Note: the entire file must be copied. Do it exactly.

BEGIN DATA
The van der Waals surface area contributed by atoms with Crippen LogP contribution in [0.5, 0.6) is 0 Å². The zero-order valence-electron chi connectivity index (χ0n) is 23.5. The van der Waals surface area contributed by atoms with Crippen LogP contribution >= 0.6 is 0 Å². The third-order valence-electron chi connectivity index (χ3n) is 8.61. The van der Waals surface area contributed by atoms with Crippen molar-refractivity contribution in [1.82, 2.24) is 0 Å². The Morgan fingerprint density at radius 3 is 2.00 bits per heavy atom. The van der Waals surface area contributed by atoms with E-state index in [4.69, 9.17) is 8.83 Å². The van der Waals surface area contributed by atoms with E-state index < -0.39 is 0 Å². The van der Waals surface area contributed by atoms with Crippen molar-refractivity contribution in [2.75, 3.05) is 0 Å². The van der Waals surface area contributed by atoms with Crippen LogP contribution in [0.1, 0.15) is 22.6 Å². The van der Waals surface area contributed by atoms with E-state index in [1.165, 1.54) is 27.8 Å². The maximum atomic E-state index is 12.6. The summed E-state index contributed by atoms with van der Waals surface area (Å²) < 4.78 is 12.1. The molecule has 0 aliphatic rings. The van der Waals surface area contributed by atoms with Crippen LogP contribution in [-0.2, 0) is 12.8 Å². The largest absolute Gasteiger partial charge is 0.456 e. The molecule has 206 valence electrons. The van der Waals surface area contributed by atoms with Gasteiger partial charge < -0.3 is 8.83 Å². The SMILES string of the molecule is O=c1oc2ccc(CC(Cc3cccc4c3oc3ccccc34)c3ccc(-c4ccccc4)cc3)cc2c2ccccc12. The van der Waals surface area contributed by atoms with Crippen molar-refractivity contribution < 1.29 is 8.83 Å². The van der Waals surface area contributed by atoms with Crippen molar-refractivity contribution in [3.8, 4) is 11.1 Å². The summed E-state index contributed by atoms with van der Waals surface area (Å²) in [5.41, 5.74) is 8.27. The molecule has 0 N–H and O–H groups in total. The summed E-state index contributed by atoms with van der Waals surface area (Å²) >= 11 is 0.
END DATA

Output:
The van der Waals surface area contributed by atoms with Crippen LogP contribution in [0.5, 0.6) is 0 Å². The zero-order valence-electron chi connectivity index (χ0n) is 23.5. The van der Waals surface area contributed by atoms with Crippen LogP contribution >= 0.6 is 0 Å². The third-order valence-electron chi connectivity index (χ3n) is 8.61. The van der Waals surface area contributed by atoms with Crippen molar-refractivity contribution in [1.82, 2.24) is 0 Å². The Morgan fingerprint density at radius 3 is 2.00 bits per heavy atom. The van der Waals surface area contributed by atoms with E-state index in [4.69, 9.17) is 8.83 Å². The van der Waals surface area contributed by atoms with E-state index < -0.39 is 0 Å². The van der Waals surface area contributed by atoms with Crippen molar-refractivity contribution in [2.75, 3.05) is 0 Å². The van der Waals surface area contributed by atoms with Crippen LogP contribution in [0.1, 0.15) is 22.6 Å². The van der Waals surface area contributed by atoms with E-state index in [1.165, 1.54) is 27.8 Å². The maximum atomic E-state index is 12.6. The summed E-state index contributed by atoms with van der Waals surface area (Å²) < 4.78 is 12.1. The molecule has 0 aliphatic rings. The van der Waals surface area contributed by atoms with Crippen LogP contribution in [-0.2, 0) is 12.8 Å². The largest absolute Gasteiger partial charge is 0.456 e. The molecule has 206 valence electrons. The van der Waals surface area contributed by atoms with Gasteiger partial charge < -0.3 is 8.83 Å². The SMILES string of the molecule is O=c1oc2ccc(CC(Cc3cccc4c3oc3ccccc34)c3ccc(-c4ccccc4)cc3)cc2c2ccccc12. The van der Waals surface area contributed by atoms with Crippen molar-refractivity contribution < 1.29 is 8.83 Å². The van der Waals surface area contributed by atoms with Crippen molar-refractivity contribution in [3.8, 4) is 11.1 Å². The summed E-state index contributed by atoms with van der Waals surface area (Å²) in [5.41, 5.74) is 8.27. The molecule has 0 N–H and O–H groups in total. The summed E-state index contributed by atoms with van der Waals surface area (Å²) >= 11 is 0.